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After the floods part of the USA is now permanently under water and the Reorganized United States of America has to implement drastic population control measures to control the situation. The threat of not having enough resources and food to sustain the growing population is the main reason there is now a new law: someone must die before another can be born, and birth authorization must be paid before having a child. Experts have discovered the optimal population number, and with this new law this number should stay the same. The government organization Pop Con is responible for making sure everyone sticks to the law… Meaning terminating any children resulting from unauthorized births no matter what age. But what happens if one of them manages to slip through the cracks?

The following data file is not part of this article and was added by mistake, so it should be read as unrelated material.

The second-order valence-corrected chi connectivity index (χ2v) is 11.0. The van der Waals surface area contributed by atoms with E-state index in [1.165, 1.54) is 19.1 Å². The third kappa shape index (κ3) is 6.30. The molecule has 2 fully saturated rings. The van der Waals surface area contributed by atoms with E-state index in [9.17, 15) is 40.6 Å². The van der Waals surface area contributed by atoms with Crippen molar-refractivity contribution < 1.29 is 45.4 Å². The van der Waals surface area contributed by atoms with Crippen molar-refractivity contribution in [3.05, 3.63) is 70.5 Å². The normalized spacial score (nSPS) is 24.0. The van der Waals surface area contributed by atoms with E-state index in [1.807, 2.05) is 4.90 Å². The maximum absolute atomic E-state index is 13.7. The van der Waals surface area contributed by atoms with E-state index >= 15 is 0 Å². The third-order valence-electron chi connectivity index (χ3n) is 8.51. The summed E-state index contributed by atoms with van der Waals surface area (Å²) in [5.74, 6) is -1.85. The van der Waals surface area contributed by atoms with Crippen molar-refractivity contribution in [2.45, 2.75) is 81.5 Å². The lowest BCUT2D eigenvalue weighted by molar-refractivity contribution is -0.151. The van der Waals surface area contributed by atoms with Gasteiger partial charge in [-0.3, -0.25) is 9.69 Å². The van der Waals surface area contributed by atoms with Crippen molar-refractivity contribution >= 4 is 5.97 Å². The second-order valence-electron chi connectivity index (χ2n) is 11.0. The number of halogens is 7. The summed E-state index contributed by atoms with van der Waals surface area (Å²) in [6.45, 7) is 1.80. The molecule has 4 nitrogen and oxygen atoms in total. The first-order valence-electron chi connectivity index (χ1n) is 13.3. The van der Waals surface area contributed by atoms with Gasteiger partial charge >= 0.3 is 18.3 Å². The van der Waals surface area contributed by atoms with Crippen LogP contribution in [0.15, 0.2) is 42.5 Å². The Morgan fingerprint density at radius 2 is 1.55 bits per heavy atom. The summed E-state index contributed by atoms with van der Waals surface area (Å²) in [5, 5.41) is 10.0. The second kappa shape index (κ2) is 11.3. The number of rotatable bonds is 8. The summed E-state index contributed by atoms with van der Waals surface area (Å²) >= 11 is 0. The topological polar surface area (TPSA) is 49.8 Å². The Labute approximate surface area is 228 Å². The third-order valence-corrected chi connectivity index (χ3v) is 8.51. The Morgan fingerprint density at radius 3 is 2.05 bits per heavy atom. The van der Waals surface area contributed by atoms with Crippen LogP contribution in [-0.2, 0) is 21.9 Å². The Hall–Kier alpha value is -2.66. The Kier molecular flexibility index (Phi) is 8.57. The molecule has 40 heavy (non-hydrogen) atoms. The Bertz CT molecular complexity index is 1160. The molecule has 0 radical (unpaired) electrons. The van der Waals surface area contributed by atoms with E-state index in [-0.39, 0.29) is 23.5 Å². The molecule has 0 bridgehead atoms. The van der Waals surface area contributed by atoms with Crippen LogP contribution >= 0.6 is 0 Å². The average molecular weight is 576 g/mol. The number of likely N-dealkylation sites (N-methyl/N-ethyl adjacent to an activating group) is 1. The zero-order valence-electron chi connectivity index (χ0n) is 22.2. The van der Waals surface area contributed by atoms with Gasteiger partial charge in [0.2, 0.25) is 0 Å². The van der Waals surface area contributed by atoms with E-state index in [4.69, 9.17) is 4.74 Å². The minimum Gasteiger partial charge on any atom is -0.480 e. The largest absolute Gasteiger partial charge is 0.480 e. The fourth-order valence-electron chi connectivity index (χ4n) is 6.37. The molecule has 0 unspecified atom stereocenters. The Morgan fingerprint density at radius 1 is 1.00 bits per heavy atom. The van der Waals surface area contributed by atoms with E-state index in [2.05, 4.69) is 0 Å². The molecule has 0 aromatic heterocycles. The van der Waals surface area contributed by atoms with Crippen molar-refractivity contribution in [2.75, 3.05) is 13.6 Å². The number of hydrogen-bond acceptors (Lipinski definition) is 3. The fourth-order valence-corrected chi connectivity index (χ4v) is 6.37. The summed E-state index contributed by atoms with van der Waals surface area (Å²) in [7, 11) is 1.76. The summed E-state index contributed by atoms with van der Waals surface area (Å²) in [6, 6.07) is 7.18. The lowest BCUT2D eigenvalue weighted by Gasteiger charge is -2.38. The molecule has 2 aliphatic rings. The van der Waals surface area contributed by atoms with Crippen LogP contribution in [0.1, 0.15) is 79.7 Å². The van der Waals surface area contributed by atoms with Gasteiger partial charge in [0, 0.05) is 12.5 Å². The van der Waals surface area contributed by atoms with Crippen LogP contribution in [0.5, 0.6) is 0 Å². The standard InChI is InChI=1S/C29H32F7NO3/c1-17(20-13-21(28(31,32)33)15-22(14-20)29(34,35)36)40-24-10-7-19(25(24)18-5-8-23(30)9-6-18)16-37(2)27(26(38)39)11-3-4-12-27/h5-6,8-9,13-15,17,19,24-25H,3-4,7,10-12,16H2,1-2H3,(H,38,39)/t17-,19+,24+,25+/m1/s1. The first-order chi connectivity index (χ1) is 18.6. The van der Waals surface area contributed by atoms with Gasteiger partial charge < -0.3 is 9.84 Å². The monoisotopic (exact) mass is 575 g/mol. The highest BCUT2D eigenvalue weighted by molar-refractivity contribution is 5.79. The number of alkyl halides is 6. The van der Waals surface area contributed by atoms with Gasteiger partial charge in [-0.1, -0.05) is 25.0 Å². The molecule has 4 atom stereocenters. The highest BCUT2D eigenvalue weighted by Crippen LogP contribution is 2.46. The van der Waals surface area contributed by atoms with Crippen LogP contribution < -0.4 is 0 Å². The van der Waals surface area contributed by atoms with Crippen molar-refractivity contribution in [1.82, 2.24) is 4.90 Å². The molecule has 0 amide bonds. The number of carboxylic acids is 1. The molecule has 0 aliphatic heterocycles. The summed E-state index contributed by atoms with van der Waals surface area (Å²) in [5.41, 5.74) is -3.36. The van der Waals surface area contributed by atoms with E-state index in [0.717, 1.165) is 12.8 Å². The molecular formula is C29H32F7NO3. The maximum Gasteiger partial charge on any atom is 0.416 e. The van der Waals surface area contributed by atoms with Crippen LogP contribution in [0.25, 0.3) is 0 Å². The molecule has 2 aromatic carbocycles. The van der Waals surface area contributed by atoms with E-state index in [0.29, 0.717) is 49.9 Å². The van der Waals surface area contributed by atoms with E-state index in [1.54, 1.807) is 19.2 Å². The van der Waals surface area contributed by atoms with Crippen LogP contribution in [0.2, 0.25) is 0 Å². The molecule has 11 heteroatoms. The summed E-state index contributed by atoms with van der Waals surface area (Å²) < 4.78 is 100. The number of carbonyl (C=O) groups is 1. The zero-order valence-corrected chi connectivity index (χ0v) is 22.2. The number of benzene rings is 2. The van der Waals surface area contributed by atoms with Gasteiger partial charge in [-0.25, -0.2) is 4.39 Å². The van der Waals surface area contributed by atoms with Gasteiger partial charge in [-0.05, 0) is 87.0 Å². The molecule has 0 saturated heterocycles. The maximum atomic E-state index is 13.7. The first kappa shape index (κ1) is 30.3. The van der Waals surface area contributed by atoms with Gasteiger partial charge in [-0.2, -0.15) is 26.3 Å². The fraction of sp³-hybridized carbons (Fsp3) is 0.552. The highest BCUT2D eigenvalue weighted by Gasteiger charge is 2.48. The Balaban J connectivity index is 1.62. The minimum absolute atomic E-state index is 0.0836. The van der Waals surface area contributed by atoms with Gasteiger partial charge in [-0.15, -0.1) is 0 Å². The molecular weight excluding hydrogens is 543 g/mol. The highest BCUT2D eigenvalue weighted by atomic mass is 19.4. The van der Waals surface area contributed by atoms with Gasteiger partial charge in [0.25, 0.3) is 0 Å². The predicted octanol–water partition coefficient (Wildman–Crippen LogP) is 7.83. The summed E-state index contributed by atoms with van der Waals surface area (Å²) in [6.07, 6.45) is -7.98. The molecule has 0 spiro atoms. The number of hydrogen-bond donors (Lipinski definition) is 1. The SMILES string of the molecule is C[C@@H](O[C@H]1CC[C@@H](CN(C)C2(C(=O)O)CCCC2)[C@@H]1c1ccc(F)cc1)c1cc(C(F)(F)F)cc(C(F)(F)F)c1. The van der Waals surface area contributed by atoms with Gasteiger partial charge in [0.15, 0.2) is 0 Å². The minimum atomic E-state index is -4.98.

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There is no doubt the concept behind Slip is very interesting even though I’m not sure if the story is actually all that original. With so many storylines and characters the plot feels a bit chaotic at points and it can get a bit confusing, but I guess it does add some dept to the story. The tone was a little off for me as well, but in general this was still a solid dystopian read. Plus, not having to deal with a huge dose of sappy romance was an added bonus!


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ARC REVIEW: Court Of Lions – by Jane Johnson @HoZ_books

Title: Court Of Lions
Author: Jane Johnson

Genre: Historical Fiction, Contemporary, Romance
First published: July 6th 2017
Publisher: Head Of Zeus
Finished reading: July 5th 2017
Pages: 416

“History was rather wasted on the young, who had yet to discover that looking back could sometimes be a lot more instructive than looking forward.”

*** A copy of this book was kindly provided to me by Netgalley and Head Of Zeus in exchange for an honest review. Thank you! ***